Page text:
The three-page letter, sent to all the nation’s governors on Jan. 4, he requested that they appoint a “high-level” representative to serve as the state’s own Infrastructure Implementation Coordinator. Landrieu also reportedly suggested that governors create task forces modeled after the Infrastructure Implementation Task Force created by President Biden in November.

The role of these positions will help integrate aspects of the bill, including funding, alongside departments responsible for transportation, water, broadband and energy investments for projects.

In February, the White House released the first edition of its Bipartisan Infrastructure Law guidebook that contains a comprehensive list of the more than 375 programs and available funding included in the law.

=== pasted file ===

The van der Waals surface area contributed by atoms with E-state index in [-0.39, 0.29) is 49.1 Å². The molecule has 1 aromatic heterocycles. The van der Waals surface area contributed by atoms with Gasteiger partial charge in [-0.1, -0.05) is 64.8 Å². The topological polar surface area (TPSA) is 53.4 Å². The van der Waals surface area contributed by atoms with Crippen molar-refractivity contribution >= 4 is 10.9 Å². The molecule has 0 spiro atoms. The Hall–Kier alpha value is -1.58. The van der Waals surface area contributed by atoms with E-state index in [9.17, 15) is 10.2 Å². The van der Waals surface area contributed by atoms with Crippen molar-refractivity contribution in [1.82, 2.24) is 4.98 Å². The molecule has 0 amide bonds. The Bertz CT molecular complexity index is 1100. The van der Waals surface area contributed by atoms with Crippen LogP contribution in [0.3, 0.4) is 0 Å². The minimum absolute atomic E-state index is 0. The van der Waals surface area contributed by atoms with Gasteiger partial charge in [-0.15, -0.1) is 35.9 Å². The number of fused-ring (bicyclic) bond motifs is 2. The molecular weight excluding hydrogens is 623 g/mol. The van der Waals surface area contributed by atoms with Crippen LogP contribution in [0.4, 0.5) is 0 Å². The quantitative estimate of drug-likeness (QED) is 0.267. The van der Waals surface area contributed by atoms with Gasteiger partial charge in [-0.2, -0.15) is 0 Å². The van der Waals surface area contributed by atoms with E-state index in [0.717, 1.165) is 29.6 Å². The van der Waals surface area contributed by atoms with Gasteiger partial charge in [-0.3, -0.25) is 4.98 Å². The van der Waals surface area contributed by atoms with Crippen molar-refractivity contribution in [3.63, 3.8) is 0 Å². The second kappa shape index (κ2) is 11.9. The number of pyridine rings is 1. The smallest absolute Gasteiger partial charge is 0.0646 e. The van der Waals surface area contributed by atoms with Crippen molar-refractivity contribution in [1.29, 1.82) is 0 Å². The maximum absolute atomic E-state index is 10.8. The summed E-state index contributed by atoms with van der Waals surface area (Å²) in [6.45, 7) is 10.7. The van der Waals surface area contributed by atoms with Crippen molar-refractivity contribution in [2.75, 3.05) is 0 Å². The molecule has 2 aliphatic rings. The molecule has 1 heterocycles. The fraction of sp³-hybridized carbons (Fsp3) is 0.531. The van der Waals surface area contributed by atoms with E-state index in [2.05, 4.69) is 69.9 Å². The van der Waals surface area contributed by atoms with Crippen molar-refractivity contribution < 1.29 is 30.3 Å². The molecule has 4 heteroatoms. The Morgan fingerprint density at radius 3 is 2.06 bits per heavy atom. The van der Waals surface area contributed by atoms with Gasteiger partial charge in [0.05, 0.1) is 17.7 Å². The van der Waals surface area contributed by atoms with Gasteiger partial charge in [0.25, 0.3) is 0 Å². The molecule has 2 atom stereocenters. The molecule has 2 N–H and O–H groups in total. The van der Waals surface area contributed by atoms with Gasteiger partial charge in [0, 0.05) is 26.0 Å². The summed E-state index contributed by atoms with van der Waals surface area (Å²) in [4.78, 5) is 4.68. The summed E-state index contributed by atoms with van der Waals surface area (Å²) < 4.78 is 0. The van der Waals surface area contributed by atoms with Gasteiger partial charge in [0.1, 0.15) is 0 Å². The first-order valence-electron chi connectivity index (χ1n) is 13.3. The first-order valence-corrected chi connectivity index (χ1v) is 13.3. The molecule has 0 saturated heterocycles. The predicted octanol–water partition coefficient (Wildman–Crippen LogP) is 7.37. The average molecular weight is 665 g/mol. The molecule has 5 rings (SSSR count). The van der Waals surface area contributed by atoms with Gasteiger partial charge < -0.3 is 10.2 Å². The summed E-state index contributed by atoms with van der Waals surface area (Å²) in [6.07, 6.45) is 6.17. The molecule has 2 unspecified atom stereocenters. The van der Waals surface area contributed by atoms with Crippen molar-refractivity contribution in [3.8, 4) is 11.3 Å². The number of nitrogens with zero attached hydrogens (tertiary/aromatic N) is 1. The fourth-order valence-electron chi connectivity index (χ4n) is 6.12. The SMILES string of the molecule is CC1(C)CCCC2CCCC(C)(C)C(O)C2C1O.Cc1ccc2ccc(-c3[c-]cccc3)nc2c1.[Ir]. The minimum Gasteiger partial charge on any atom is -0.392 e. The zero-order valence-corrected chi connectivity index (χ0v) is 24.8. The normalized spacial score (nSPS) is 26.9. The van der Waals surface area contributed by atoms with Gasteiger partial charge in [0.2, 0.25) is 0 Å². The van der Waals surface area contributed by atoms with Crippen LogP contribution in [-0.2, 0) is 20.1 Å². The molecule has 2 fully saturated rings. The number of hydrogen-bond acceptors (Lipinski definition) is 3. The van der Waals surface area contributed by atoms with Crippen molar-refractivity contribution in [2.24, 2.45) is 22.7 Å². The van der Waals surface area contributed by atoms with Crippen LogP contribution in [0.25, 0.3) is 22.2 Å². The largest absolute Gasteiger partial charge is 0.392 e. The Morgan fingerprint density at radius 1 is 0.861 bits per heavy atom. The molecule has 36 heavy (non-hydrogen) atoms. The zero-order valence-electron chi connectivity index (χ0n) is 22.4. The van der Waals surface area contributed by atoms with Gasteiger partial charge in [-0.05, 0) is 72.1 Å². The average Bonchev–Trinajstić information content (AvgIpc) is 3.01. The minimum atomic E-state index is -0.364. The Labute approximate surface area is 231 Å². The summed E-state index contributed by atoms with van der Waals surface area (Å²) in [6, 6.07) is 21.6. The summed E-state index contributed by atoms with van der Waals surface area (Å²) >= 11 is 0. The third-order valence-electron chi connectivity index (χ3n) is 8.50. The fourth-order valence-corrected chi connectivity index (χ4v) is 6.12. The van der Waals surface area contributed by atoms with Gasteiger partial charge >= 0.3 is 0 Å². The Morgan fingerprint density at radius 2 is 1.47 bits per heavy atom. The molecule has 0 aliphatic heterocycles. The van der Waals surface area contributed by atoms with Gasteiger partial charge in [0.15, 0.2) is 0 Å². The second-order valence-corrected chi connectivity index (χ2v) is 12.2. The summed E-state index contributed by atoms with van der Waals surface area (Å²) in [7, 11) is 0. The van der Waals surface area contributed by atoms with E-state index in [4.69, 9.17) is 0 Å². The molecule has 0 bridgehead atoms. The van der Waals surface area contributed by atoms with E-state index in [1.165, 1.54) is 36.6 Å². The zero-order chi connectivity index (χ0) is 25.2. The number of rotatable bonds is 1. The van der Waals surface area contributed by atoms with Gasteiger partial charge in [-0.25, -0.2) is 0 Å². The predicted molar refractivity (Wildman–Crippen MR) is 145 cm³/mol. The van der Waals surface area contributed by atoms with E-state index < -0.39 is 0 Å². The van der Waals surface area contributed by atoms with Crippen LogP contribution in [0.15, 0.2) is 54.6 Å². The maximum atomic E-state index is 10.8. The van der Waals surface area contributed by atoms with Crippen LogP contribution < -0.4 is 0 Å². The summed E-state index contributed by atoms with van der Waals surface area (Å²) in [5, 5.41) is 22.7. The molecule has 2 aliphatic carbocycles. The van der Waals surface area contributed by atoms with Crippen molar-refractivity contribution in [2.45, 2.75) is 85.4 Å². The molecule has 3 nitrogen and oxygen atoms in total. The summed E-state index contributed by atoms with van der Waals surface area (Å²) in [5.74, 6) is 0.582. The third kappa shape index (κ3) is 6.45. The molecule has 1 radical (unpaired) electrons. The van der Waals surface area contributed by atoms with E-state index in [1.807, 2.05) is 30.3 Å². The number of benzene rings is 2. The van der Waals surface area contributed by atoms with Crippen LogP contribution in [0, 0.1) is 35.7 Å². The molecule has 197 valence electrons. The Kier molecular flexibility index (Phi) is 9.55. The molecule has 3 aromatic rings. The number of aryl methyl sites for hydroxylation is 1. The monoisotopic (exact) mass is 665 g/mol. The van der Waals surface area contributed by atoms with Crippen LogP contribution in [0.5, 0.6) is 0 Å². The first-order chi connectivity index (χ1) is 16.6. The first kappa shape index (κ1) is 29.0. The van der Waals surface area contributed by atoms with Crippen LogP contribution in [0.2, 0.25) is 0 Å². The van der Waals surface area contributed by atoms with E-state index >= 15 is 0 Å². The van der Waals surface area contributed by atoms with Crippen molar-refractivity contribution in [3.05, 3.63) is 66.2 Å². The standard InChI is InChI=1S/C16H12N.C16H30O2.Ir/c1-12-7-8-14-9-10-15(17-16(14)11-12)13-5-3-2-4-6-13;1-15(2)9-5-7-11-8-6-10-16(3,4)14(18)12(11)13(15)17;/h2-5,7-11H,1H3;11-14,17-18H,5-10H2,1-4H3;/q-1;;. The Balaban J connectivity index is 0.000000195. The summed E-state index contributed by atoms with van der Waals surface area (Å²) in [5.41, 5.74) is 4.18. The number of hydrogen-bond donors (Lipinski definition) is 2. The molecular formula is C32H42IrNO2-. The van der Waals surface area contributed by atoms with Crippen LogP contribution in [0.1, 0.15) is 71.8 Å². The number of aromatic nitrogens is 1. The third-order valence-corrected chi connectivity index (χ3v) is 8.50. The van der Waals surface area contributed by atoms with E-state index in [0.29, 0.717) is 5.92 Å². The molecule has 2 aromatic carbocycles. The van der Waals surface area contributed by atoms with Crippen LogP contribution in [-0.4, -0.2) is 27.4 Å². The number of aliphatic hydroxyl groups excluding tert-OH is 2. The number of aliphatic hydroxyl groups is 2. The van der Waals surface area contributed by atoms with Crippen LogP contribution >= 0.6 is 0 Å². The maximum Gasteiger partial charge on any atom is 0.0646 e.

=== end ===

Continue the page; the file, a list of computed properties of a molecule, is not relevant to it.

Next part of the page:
Acting as a “roadmap” for the funding available under the law, as well as an explanatory document that shows direct federal spending at the program level, the 465-page guidebook outlines 12 chapters grouping the programs by area

Of the 375 programs, 125 are new, with 60% of the funds are available through formula and 40% are through competitive applications. Future phases of the guidebook are expected to update dates and timelines for program implementation, best practices, case studies and links to key resources.

In April, the Biden Administration announced that projects funded by the bipartisan infrastructure law will be required to use only iron and steel produced in the United States. The Buy America Act, included in the Infrastructure Investment and Jobs Act, aims to support the country’s industrial base, protect national security and support jobs.

The requirement went into effect on May 14.


Tagged categories: Environmental Control; Environmental Controls; Government; Government contracts; Green Infrastructure; Infrastructure; Infrastructure; NA; North America; President Biden; Program/Project Management; Quality Control; Upcoming projects